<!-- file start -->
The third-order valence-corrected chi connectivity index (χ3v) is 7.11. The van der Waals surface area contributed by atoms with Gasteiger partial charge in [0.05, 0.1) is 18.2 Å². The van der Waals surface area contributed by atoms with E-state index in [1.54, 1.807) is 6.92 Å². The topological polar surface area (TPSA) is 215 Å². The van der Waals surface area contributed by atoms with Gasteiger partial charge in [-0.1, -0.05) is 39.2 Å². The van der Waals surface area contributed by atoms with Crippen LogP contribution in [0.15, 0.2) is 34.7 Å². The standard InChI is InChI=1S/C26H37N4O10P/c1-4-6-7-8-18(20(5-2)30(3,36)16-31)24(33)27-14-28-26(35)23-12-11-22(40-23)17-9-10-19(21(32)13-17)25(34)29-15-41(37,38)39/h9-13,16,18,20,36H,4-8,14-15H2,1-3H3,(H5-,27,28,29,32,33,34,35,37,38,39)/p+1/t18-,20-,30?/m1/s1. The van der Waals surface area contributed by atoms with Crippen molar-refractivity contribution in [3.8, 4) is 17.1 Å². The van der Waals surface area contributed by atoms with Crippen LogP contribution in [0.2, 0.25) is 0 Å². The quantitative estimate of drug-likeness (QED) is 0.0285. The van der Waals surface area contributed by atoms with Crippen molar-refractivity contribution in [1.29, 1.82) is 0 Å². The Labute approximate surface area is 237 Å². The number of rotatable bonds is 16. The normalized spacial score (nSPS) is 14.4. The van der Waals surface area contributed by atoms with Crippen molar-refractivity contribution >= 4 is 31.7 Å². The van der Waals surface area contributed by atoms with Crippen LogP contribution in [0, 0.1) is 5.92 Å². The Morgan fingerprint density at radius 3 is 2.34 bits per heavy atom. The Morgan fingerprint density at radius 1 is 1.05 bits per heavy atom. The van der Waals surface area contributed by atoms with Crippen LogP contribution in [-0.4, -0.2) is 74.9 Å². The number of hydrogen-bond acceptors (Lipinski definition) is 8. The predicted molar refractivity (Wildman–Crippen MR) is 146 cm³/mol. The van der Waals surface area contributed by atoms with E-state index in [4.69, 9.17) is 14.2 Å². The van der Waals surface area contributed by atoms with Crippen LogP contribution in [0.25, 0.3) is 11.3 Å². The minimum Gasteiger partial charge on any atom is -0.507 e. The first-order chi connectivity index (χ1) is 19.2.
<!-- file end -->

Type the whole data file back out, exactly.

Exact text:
The third-order valence-corrected chi connectivity index (χ3v) is 7.11. The van der Waals surface area contributed by atoms with Gasteiger partial charge in [0.05, 0.1) is 18.2 Å². The van der Waals surface area contributed by atoms with E-state index in [1.54, 1.807) is 6.92 Å². The topological polar surface area (TPSA) is 215 Å². The van der Waals surface area contributed by atoms with Gasteiger partial charge in [-0.1, -0.05) is 39.2 Å². The van der Waals surface area contributed by atoms with Crippen LogP contribution in [0.15, 0.2) is 34.7 Å². The standard InChI is InChI=1S/C26H37N4O10P/c1-4-6-7-8-18(20(5-2)30(3,36)16-31)24(33)27-14-28-26(35)23-12-11-22(40-23)17-9-10-19(21(32)13-17)25(34)29-15-41(37,38)39/h9-13,16,18,20,36H,4-8,14-15H2,1-3H3,(H5-,27,28,29,32,33,34,35,37,38,39)/p+1/t18-,20-,30?/m1/s1. The van der Waals surface area contributed by atoms with Crippen molar-refractivity contribution in [3.8, 4) is 17.1 Å². The van der Waals surface area contributed by atoms with Crippen LogP contribution in [0.2, 0.25) is 0 Å². The quantitative estimate of drug-likeness (QED) is 0.0285. The van der Waals surface area contributed by atoms with Crippen molar-refractivity contribution in [1.29, 1.82) is 0 Å². The Labute approximate surface area is 237 Å². The number of rotatable bonds is 16. The normalized spacial score (nSPS) is 14.4. The van der Waals surface area contributed by atoms with Crippen molar-refractivity contribution >= 4 is 31.7 Å². The van der Waals surface area contributed by atoms with Crippen LogP contribution in [0, 0.1) is 5.92 Å². The Morgan fingerprint density at radius 3 is 2.34 bits per heavy atom. The Morgan fingerprint density at radius 1 is 1.05 bits per heavy atom. The van der Waals surface area contributed by atoms with Crippen LogP contribution in [-0.4, -0.2) is 74.9 Å². The number of hydrogen-bond acceptors (Lipinski definition) is 8. The predicted molar refractivity (Wildman–Crippen MR) is 146 cm³/mol. The van der Waals surface area contributed by atoms with E-state index in [4.69, 9.17) is 14.2 Å². The van der Waals surface area contributed by atoms with Crippen LogP contribution in [0.25, 0.3) is 11.3 Å². The minimum Gasteiger partial charge on any atom is -0.507 e. The first-order chi connectivity index (χ1) is 19.2.